Non-U.S. Citizens Told To Vote In Election

Photo by Arnaud Jaegers on Unsplash

Thirty thousand non-US citizens residing in Colorado were the recipients of postcards encouraging them to register to vote after the state mistakenly mailed it to them on September 27.

The office of Secretary of State Jena Griswold explained in a statement that a mailing mistake occurred after department employees compared the names of 102,000 registered voters provided by the Electronic Registration Information Center to a list containing Colorado residents who had been issued driver’s licenses.

The statement from Griswold’s office also notes that the Department of Revenue’s driver’s license database also consists of non-U.S. citizens issued with special licenses. The database, however, didn’t include formatting information that would enable the Department of State to exclude non-U.S. citizens from receiving the mailers.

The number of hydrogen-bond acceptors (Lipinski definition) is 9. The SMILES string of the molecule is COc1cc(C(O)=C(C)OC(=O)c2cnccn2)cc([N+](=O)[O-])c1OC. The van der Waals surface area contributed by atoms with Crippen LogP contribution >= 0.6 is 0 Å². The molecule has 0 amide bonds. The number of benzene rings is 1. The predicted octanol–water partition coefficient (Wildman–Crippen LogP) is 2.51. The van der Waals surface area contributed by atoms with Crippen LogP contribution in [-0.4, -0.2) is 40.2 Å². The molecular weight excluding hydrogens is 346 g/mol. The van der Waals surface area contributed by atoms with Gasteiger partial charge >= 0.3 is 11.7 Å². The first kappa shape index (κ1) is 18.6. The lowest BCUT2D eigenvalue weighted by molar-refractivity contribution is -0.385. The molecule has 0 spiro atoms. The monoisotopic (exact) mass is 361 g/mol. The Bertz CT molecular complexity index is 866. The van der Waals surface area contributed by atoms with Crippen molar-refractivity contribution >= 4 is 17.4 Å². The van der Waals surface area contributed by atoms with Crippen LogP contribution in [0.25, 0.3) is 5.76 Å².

Sent in English and Spanish, the postcards explain that to register to vote, residents must be 18 years or older and be U.S. citizens. The mailer also lists a set of instructions to register to vote but is not a registration form.

Griswold’s office also confirmed that it wasn’t aware of any non-U.S. citizen who had received the flyer in error attempting to register to vote, adding that if they made such an attempt, they would be denied.

Griswold’s office went on to explain that the 30,000 non-U.S. citizens who received the mailer would now receive notices explaining that they should not register to vote.

Further measures have been put in place to prevent those ineligible to vote from registering, including comparing the Social Security Numbers of each application.